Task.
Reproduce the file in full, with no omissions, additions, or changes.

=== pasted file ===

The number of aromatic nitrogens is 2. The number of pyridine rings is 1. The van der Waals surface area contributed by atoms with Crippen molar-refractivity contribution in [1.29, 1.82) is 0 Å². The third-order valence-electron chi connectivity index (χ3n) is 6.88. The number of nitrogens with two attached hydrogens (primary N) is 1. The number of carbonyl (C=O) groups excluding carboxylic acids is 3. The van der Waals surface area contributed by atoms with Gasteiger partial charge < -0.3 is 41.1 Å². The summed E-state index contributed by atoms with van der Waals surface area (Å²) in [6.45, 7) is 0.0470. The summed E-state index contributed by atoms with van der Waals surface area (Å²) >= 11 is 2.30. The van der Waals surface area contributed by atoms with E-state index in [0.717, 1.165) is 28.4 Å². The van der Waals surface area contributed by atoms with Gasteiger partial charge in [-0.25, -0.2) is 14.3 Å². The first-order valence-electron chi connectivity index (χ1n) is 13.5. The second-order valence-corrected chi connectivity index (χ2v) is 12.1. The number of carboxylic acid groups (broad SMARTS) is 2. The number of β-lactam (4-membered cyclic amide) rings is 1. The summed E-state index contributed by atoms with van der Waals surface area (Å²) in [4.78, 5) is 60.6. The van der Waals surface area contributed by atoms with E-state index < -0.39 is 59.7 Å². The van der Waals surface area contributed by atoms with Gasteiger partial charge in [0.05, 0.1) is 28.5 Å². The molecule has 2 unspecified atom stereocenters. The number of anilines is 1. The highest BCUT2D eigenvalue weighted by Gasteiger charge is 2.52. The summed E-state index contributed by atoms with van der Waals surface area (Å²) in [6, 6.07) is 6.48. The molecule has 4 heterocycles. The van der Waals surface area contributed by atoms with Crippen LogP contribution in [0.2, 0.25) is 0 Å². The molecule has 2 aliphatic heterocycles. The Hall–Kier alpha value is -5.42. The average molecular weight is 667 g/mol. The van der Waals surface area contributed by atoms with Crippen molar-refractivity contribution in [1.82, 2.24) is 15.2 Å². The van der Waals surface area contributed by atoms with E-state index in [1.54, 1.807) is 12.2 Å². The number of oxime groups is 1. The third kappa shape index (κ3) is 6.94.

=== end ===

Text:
The number of aromatic nitrogens is 2. The number of pyridine rings is 1. The van der Waals surface area contributed by atoms with Crippen molar-refractivity contribution in [1.29, 1.82) is 0 Å². The third-order valence-electron chi connectivity index (χ3n) is 6.88. The number of nitrogens with two attached hydrogens (primary N) is 1. The number of carbonyl (C=O) groups excluding carboxylic acids is 3. The van der Waals surface area contributed by atoms with Gasteiger partial charge < -0.3 is 41.1 Å². The summed E-state index contributed by atoms with van der Waals surface area (Å²) in [6.45, 7) is 0.0470. The summed E-state index contributed by atoms with van der Waals surface area (Å²) >= 11 is 2.30. The van der Waals surface area contributed by atoms with E-state index in [0.717, 1.165) is 28.4 Å². The van der Waals surface area contributed by atoms with Gasteiger partial charge in [-0.25, -0.2) is 14.3 Å². The first-order valence-electron chi connectivity index (χ1n) is 13.5. The second-order valence-corrected chi connectivity index (χ2v) is 12.1. The number of carboxylic acid groups (broad SMARTS) is 2. The number of β-lactam (4-membered cyclic amide) rings is 1. The summed E-state index contributed by atoms with van der Waals surface area (Å²) in [4.78, 5) is 60.6. The van der Waals surface area contributed by atoms with E-state index < -0.39 is 59.7 Å². The van der Waals surface area contributed by atoms with Gasteiger partial charge in [0.05, 0.1) is 28.5 Å². The molecule has 2 unspecified atom stereocenters. The number of anilines is 1. The highest BCUT2D eigenvalue weighted by Gasteiger charge is 2.52. The summed E-state index contributed by atoms with van der Waals surface area (Å²) in [6, 6.07) is 6.48. The molecule has 4 heterocycles. The van der Waals surface area contributed by atoms with Crippen LogP contribution in [0.2, 0.25) is 0 Å². The molecule has 2 aliphatic heterocycles. The Hall–Kier alpha value is -5.42. The average molecular weight is 667 g/mol. The van der Waals surface area contributed by atoms with Crippen molar-refractivity contribution in [1.82, 2.24) is 15.2 Å². The van der Waals surface area contributed by atoms with E-state index in [1.54, 1.807) is 12.2 Å². The number of oxime groups is 1. The third kappa shape index (κ3) is 6.94.